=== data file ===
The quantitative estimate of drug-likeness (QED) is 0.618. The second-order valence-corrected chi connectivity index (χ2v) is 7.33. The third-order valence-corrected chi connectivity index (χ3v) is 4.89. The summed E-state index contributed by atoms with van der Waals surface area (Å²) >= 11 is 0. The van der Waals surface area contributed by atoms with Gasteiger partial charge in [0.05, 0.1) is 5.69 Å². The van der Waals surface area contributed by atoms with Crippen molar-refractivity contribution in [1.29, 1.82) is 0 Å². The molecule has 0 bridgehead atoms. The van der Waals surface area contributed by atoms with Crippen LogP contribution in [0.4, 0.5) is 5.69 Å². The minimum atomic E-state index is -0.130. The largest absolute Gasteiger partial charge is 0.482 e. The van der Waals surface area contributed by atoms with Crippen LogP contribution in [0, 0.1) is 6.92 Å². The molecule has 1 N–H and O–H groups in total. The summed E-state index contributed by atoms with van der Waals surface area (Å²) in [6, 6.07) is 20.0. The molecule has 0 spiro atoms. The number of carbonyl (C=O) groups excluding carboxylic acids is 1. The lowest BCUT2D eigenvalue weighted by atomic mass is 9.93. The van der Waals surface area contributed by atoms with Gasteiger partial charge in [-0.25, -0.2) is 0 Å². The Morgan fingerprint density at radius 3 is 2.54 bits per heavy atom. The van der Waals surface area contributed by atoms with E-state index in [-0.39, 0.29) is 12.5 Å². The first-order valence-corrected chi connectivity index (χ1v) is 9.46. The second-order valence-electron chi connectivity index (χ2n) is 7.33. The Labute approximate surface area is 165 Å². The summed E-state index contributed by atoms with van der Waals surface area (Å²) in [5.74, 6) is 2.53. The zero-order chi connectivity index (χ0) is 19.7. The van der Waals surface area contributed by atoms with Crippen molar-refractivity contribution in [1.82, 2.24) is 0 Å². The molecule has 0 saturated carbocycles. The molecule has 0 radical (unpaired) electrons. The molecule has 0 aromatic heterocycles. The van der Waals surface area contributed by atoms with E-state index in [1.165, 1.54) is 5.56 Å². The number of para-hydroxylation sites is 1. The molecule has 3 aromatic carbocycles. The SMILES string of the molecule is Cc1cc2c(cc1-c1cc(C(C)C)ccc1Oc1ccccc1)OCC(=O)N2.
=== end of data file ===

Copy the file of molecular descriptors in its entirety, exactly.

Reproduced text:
The quantitative estimate of drug-likeness (QED) is 0.618. The second-order valence-corrected chi connectivity index (χ2v) is 7.33. The third-order valence-corrected chi connectivity index (χ3v) is 4.89. The summed E-state index contributed by atoms with van der Waals surface area (Å²) >= 11 is 0. The van der Waals surface area contributed by atoms with Gasteiger partial charge in [0.05, 0.1) is 5.69 Å². The van der Waals surface area contributed by atoms with Crippen molar-refractivity contribution in [1.29, 1.82) is 0 Å². The molecule has 0 bridgehead atoms. The van der Waals surface area contributed by atoms with Crippen LogP contribution in [0.4, 0.5) is 5.69 Å². The minimum atomic E-state index is -0.130. The largest absolute Gasteiger partial charge is 0.482 e. The van der Waals surface area contributed by atoms with Crippen LogP contribution in [0, 0.1) is 6.92 Å². The molecule has 1 N–H and O–H groups in total. The summed E-state index contributed by atoms with van der Waals surface area (Å²) in [6, 6.07) is 20.0. The molecule has 0 spiro atoms. The number of carbonyl (C=O) groups excluding carboxylic acids is 1. The lowest BCUT2D eigenvalue weighted by atomic mass is 9.93. The van der Waals surface area contributed by atoms with Gasteiger partial charge in [-0.25, -0.2) is 0 Å². The Morgan fingerprint density at radius 3 is 2.54 bits per heavy atom. The van der Waals surface area contributed by atoms with E-state index in [-0.39, 0.29) is 12.5 Å². The first-order valence-corrected chi connectivity index (χ1v) is 9.46. The second-order valence-electron chi connectivity index (χ2n) is 7.33. The Labute approximate surface area is 165 Å². The summed E-state index contributed by atoms with van der Waals surface area (Å²) in [5.74, 6) is 2.53. The zero-order chi connectivity index (χ0) is 19.7. The van der Waals surface area contributed by atoms with Crippen molar-refractivity contribution in [1.82, 2.24) is 0 Å². The molecule has 0 saturated carbocycles. The molecule has 0 radical (unpaired) electrons. The molecule has 0 aromatic heterocycles. The van der Waals surface area contributed by atoms with E-state index in [1.165, 1.54) is 5.56 Å². The number of para-hydroxylation sites is 1. The molecule has 3 aromatic carbocycles. The SMILES string of the molecule is Cc1cc2c(cc1-c1cc(C(C)C)ccc1Oc1ccccc1)OCC(=O)N2.